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Old 12-08-2005, 09:36 AM   #1
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Tipsy Laird - Scotland's answer to English trifle

This is always an item on a Scottish Hogmanay buffet table!

1 Victoria sponge cake, sliced
300g (3/4 of a lb pot) raspberry jam
1 wine glass of sherry
2 tablespoons Drambuie
Home made custard
300g (3/4lb) raspberries
2 bananas (optional)
250 ml (1/2 pint) double cream
1 tablespoon caster (fine) sugar
Toasted almonds


Custard
250 ml (1/2 pint) milk
150 ml (1/3 pint double cream
2 egg yolks
50 g (3 oz)caster sugar
Vanilla pod or 2/3 drops of vanilla essence/extract


Place the sponge in the base of a large glass bowl and spread with the raspberry jam. Mix the sherry and the brandy and sprinkle evenly over the sponge allowing it to soak in. Next add a layer of raspberries and sliced bananas.
To make the custard, whisk together the egg yolks, sugar and vanilla essence until pale and creamy. Heat the milk and cream, and vanilla pod together in a saucepan until boiling point then stir into the egg mixture. Once it is well blended, return to the pan and stir continuously over a low heat until the custard thickens. Remove pod and pour custard into a dish and allow to cool. When quite cool, pour the custard over the layer of fruit, spreading evenly. Next whip the double cream, add sugar to sweeten and spoon on top of custard. Decorate with toasted almonds.

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Old 12-08-2005, 10:37 AM   #2
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Love the name of this dessert!!
Trifle is also popular in Italy, which is called "Zuppa Inglese" (English Soup)... though slightly modified. Legend has it that it used to be a special dessert created by a Neapolitan chef for Lady Emma Hamilton (who was said to be an alcoholic). She was with Nelson on the Bay of Naples. And it is no wonder she was fond of this cake, the original version was soaked with Marsala, though nowadays there are different versions as well in which Alchermes may be used instead of Marsala. I bet the combo of sherry and drambuie will surely get you even more tipsy, Lady Emma would have loved this version as well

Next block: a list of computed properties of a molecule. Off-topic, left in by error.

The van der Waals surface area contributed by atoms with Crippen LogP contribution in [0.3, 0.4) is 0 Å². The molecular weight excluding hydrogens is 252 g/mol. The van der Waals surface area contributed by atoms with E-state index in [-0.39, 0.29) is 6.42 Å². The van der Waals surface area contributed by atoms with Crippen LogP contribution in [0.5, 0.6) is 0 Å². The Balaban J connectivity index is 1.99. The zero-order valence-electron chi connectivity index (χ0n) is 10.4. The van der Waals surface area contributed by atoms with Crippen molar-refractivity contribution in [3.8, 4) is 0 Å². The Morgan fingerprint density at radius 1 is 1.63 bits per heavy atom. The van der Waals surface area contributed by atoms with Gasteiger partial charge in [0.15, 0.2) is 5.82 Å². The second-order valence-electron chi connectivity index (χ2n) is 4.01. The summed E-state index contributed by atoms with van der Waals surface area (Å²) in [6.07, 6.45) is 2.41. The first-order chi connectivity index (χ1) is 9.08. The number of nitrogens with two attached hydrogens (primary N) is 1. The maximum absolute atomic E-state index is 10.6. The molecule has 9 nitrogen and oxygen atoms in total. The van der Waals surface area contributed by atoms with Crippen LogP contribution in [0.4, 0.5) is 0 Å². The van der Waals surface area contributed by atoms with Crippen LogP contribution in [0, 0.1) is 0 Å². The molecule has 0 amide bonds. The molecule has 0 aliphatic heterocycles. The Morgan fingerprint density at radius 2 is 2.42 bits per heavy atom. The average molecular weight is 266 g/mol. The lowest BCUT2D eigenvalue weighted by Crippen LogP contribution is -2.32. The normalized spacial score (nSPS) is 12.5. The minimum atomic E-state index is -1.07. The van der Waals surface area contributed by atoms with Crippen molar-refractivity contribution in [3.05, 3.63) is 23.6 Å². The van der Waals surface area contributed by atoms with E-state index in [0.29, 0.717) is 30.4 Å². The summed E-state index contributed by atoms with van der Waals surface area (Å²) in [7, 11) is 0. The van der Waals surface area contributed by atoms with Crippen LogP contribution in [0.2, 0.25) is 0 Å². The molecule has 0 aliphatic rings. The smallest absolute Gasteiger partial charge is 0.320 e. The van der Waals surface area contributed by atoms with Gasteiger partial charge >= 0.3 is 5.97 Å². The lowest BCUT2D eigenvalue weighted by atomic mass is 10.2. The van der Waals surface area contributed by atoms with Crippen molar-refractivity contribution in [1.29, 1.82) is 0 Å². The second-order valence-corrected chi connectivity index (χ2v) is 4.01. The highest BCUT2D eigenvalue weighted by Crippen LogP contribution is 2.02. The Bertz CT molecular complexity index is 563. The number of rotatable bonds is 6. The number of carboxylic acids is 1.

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Old 12-08-2005, 11:14 AM   #3
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Nice story, Urmaniac - but I don't believe it was invented by an Italian (Neapolitan, or otherwise)... I have a version of it in my family 'receipt' book and it dates back to the turn of the 1800s, and was called a 'family' receipt even that early!!

I think I posted an English trifle recipe here a couple of years ago!
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Old 12-08-2005, 11:27 AM   #4
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Quote:
Originally Posted by Ishbel
Nice story, Urmaniac - but I don't believe it was invented by an Italian (Neapolitan, or otherwise)... I have a version of it in my family 'receipt' book and it dates back to the turn of the 1800s, and was called a 'family' receipt even that early!!

I think I posted an English trifle recipe here a couple of years ago!
Yes you are right, I suspect that probably this Neapolitan chef had borrowed the idea of English Trifle to create Zuppa Inglese...there is, as I said, a slight difference between the two in their makings. (anyway, they are tasty all the same!!)
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Old 12-08-2005, 02:21 PM   #5
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Yes they are!

I'd never heard that Emma was an alcoholic.
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Old 12-10-2005, 08:08 AM   #6
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Ishbel, I think the admins are going to just have to create an entire forum for your wonderful desserts!
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Old 12-10-2005, 09:46 AM   #7
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We had two ladies in the garden club who really livened things up when it was their turn to host. Everything they made was tipsy to say the least. I can understand trifle or a few desserts, but they had spirits in everything they served. I don't think it would look good for a chapter of the garden club to be stopped for breath analyzing on the way home from a meeting.
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Old 12-10-2005, 12:11 PM   #8
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If only I could still eat the things..... But everyone tells me that they are good, and some of the old family recipes and how they taste, I can still recall from my memorybanks, such as Tipsy Laird!
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Old 12-11-2005, 07:38 AM   #9
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I think it's absolutely wonderful that you're sharing all of these recipes from your side of the Atlantic with us!
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